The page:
Dáil Éireann - Volume 446 - 02 November, 1994

Ceisteanna — Questions. Oral Answers. - Fish Farming.

[1483] 31. Mr. Bradford asked the Minister for the Marine the total moneys which will be available to grant-aid fish farming activities during 1994; and the amount of money which will be used to rélocate some of the current fish farms. [46/94]

Mr. Andrews: Under the National Development Plan an aquaculture development programme is being put in place to cover the period 1994-99. It is envisaged that total investment under the programme will comprise up to 50 per cent EU funding and at least 5 per cent national aid with the balance provided through private investment. The planned investment has the potential to generate more than 1,000 new permanent jobs in the aquaculture sector. A significant number of jobs will also be created downstream in added value processing and marketing and in the supplies and services area. Growth in output of the shellfish sector is the major objective of the programme.

The Operational Programme for aquaculture is awaiting the approval of the EU Commission which is expected very shortly. Pending that approval I am not in a position to give details of the grant aid available for the remainder of this and future years. The amount of grant aid will also, critically, depend on the number of eligible projects submitted and approved in each year of the plan.

The role of Exchequer funding is primarily to support and stimulate the pace of private investment as well as to maximise the drawdown of EU funding for the aquaculture sector. An acceleration of development will bring forward job creation and help us to meet the considerable market opportunities which exist for Irish aquaculture production. Support will also be geared to meeting the policy objectives of better quality and improved environmental and management practices.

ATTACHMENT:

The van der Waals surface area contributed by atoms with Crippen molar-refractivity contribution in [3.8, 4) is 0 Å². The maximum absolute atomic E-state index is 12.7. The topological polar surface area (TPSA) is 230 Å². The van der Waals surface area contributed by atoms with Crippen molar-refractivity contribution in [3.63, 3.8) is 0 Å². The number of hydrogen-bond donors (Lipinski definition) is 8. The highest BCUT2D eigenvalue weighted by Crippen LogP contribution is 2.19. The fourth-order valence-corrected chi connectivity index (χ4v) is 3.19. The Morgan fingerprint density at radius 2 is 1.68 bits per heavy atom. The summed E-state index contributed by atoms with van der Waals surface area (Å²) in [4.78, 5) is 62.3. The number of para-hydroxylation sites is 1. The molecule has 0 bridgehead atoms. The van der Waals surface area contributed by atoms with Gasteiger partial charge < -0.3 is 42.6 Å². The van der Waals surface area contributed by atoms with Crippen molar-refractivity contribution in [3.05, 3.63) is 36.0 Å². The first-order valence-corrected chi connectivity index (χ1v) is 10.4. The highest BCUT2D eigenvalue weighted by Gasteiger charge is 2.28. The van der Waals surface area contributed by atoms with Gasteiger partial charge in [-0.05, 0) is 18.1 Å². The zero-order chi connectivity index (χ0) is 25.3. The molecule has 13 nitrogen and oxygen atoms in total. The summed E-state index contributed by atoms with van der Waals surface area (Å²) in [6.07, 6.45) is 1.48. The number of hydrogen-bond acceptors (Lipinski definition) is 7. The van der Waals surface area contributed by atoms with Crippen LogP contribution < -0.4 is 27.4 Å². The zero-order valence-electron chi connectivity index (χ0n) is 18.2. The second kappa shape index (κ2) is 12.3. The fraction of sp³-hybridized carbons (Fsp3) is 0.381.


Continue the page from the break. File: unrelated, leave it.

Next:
In that context I can advise the Deputy that capital investment by the [1484] salmon farming industry in fallowing sites and other alternative sites and technologies will also be eligible for funding. Any such proposals put forward by the industry for support will be duly and sympathetically considered under the programme.

Mr. Bradford: Has the Minister's Department or the EU drawn up proposals concerning the relocation of fish farms? Is his Department in favour of such relocation and does he think financial assistance can be provided for this purpose?

Mr. Andrews: This has been part of the ongoing argument under the heading “salvation of the sea trout”.

Mr. Carey: A magnificent fish.

Mr. Andrews: Indeed. I caught a few of them towards the end of the season but under my conservation regulations I had to put them back.

The recommendations of the sea trout task force have been fully implemented and should be given an opportunity to take their course. In fairness to them, salmon farm owners have responded to these recommendations in a very positive fashion. Two years ago a major controversy arose about the possible extinction of the white trout or sea trout. I addressed that issue head on and have gone a long way towards solving it. The proper approach is to strike a balance which ensures that the white trout or sea trout survive and that salmon farms, which preferably are not located near the estuaries or rivers, are given a chance to survive. If they respond to the regime in place in relation to hygiene, water management and fallowing it would be beneficial to improving the quality and quantity of our farm salmon and ensure the survival of sea trout, which is part of our heritage, not for this generation but for future generations. As an example of what has been achieved one had only to look at Waterville this year where we [1485] had the highest ever inflow of sea trout in 60 years. That in itself tells a tale.